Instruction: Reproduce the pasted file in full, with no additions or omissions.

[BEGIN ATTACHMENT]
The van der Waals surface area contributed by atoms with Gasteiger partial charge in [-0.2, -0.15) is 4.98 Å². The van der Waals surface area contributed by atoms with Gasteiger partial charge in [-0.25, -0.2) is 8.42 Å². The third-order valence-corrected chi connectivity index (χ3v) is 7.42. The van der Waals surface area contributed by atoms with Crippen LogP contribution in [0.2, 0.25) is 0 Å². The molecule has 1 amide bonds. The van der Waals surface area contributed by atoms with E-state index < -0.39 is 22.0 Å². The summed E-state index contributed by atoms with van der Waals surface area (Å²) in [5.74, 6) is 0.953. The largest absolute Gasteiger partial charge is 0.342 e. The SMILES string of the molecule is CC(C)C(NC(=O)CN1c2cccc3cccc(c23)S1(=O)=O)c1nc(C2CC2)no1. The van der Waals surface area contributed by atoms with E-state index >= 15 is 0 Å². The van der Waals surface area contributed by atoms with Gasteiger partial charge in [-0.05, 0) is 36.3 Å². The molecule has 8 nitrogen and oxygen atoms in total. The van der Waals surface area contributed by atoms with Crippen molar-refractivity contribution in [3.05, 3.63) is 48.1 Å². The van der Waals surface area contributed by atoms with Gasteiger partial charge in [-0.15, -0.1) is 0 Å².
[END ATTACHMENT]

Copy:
The van der Waals surface area contributed by atoms with Gasteiger partial charge in [-0.2, -0.15) is 4.98 Å². The van der Waals surface area contributed by atoms with Gasteiger partial charge in [-0.25, -0.2) is 8.42 Å². The third-order valence-corrected chi connectivity index (χ3v) is 7.42. The van der Waals surface area contributed by atoms with Crippen LogP contribution in [0.2, 0.25) is 0 Å². The molecule has 1 amide bonds. The van der Waals surface area contributed by atoms with E-state index < -0.39 is 22.0 Å². The summed E-state index contributed by atoms with van der Waals surface area (Å²) in [5.74, 6) is 0.953. The largest absolute Gasteiger partial charge is 0.342 e. The SMILES string of the molecule is CC(C)C(NC(=O)CN1c2cccc3cccc(c23)S1(=O)=O)c1nc(C2CC2)no1. The van der Waals surface area contributed by atoms with E-state index >= 15 is 0 Å². The van der Waals surface area contributed by atoms with Gasteiger partial charge in [-0.05, 0) is 36.3 Å². The molecule has 8 nitrogen and oxygen atoms in total. The van der Waals surface area contributed by atoms with Crippen molar-refractivity contribution in [3.05, 3.63) is 48.1 Å². The van der Waals surface area contributed by atoms with Gasteiger partial charge in [-0.15, -0.1) is 0 Å².